The Consequences of the Fall
"Then to Adam He said, 'Because you ... have eaten from the tree about which I commanded you, saying, "You shall not eat from it..."'" (Genesis 3:17; see context: vss. 14-24). One reads in vain for the idea of original sin in the account of man's fall as related in the Bible. Genesis records many consequences resulting from the first transgression. There is pain in childbirth, the ground is cursed, and physical death (the body returning to dust) is decreed. But nothing at all about children inheriting the guilt of Adam's sin.

What About This?
"Behold, I was brought forth in iniquity, and in sin my mother conceived me." (Psalm 51:5). Some take David's words to mean that he was born a sinner, but that is not what he said. He said that his mother brought him forth in sin. He was born into a sinful world. So are we and our children. The lure of sin effects us as we grow up. It is all around us from birth.

Some also point to another Psalm (Psalm 58:3), but it, too, says the wicked "go astray" not "born astray". In their hearts they "work unrighteousness" and "weigh out violence" (vs. 2). It is from birth that evil influences begin to work on the innocent one, working estrangement from God.

Born Innocent
"Truly, truly, I say unto you, unless you are converted and become like children, you shall not enter the kingdom of heaven." (Matthew 18:3). This certainly does not sound like Jesus looked upon children as being totally depraved in sin. This is such a different view of children from how Calvin saw them!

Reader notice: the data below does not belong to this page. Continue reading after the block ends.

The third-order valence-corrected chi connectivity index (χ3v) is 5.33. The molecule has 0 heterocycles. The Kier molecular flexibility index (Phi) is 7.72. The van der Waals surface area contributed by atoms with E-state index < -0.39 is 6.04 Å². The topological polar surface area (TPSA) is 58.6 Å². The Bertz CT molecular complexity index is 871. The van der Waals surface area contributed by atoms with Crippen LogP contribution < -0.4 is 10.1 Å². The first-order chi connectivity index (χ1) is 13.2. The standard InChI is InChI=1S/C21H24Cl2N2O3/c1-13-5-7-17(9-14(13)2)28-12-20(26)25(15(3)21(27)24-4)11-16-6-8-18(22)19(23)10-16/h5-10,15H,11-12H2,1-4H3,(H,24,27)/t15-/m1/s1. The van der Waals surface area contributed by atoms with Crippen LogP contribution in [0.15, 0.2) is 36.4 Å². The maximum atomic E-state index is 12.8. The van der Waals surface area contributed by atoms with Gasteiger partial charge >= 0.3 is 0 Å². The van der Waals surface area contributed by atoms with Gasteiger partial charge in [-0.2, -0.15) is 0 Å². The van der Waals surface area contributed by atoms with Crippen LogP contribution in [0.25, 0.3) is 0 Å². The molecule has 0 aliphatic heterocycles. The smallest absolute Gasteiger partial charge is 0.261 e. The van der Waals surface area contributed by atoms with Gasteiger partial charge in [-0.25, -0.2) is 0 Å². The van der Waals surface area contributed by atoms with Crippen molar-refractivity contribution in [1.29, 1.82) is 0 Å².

We do inherit things from our parents, but those things do not include sin. We inherit our physical traits from our earthly parents. We inherit our spiritual traits from God. He is therefore called "the Father of spirits" in a passage plainly discussing the spirits of human beings (Hebrews 12:9). Paul refers to us as being "the offspring of God" (Acts 17:28,29). Who dares say our spirit is already tainted by sin at birth.

This unbiblical doctrine brought yet another dilemma that had to be dealt with. How does one explain how Jesus, the sinless One, was born without inheriting Adam's sin through Mary? Catholicism devised the doctrine of the "immaculate conception" of Mary. She was born without sin, and had none to pass on to Jesus. But, where, pray tell, is that in the Bible? Instead, it says that He became "flesh and blood" as we are because He "had to be made like His brethren in all things" This does not involve inheriting sin, He is without sin (Hebrews 2:14-18; 4:15).

A final point to be made is one of accountability. God does not demand of us or hold us accountable for that which we cannot help. Jesus, for example, said, "If you were blind, you would have no sin" (John 10:41). Jesus is talking about being unable to comprehend right and wrong. Infants have no sin because God does not hold them accountable. Paul referred to this early stage in his life as well . He was spiritually "alive" but then "when sin became alive" he died (Romans 7:9).

By  Jon W. Quinn
From Expository Files 6.6; June 1999